Court fight over healthcare reform shifts to Florida
A federal judge in Florida will start hearing arguments Thursday in the latest legal challenge to the constitutionality of a key provision of the nation's new health-care reform law -- that nearly all Americans must carry health insurance or face a financial penalty.
On Monday, a federal judge in Virginia sided with that state's attorney general, who contended that the insurance mandate violated the Constitution, making it the first successful challenge to the legislation.
The dispute over the constitutionality of the insurance mandate is similar to the arguments in about two dozen health-care reform lawsuits that have been filed across the country. Besides the Virginia case, two federal judges have upheld the law and 12 other cases have been dismissed on technicalities, according to Politico.com.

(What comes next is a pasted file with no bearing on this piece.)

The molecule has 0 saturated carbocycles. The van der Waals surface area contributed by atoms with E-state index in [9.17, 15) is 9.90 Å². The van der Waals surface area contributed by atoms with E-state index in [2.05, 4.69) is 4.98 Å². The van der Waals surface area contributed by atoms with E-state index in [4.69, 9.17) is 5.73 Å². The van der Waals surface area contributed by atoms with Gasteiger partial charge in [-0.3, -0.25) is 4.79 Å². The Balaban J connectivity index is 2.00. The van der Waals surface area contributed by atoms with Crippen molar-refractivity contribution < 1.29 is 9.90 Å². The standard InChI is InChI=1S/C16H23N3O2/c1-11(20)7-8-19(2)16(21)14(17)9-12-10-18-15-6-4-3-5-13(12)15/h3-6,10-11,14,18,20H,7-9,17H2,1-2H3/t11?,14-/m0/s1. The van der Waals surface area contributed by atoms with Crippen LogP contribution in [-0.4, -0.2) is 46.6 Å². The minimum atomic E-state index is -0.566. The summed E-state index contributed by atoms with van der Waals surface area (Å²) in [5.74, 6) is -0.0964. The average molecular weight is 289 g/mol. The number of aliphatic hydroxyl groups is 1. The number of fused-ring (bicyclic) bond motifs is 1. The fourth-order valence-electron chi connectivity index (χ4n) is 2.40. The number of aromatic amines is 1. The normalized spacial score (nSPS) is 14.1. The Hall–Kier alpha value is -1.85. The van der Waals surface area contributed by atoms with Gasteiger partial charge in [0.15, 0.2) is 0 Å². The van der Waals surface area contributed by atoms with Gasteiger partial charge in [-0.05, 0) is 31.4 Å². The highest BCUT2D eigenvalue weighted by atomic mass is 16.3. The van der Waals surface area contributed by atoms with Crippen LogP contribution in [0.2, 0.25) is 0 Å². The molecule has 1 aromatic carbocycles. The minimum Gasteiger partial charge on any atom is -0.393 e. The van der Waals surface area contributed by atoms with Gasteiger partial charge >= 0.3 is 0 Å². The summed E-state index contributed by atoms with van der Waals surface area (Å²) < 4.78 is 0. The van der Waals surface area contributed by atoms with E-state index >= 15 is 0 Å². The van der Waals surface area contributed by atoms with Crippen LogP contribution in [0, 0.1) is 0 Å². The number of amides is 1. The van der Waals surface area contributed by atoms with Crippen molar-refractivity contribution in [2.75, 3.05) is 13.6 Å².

- MU Compliance Announcement Sparks Concern, Confusion
- New G-Codes to Pay Doctors for Broad Array of Non-Face-to-Face Care
- Scary Financial Challenges for 2014
- MGMA Urges 'End-to-End' ICD-10 Testing
- 1 in 5 CT Screenings for Lung Cancer Results in Overdiagnosis
- Telehealth Improves Patient Care in ICUs
- CMS Sets 2014 Pay Rates for Hospital Outpatient and Physician Services
- LifePoint Bolsters Presence in Michigan's Upper Peninsula
- States Rejecting Medicaid Expansion Forgo Billions in Federal Funds
- Douglas Hawthorne—A Chance to Do Something Big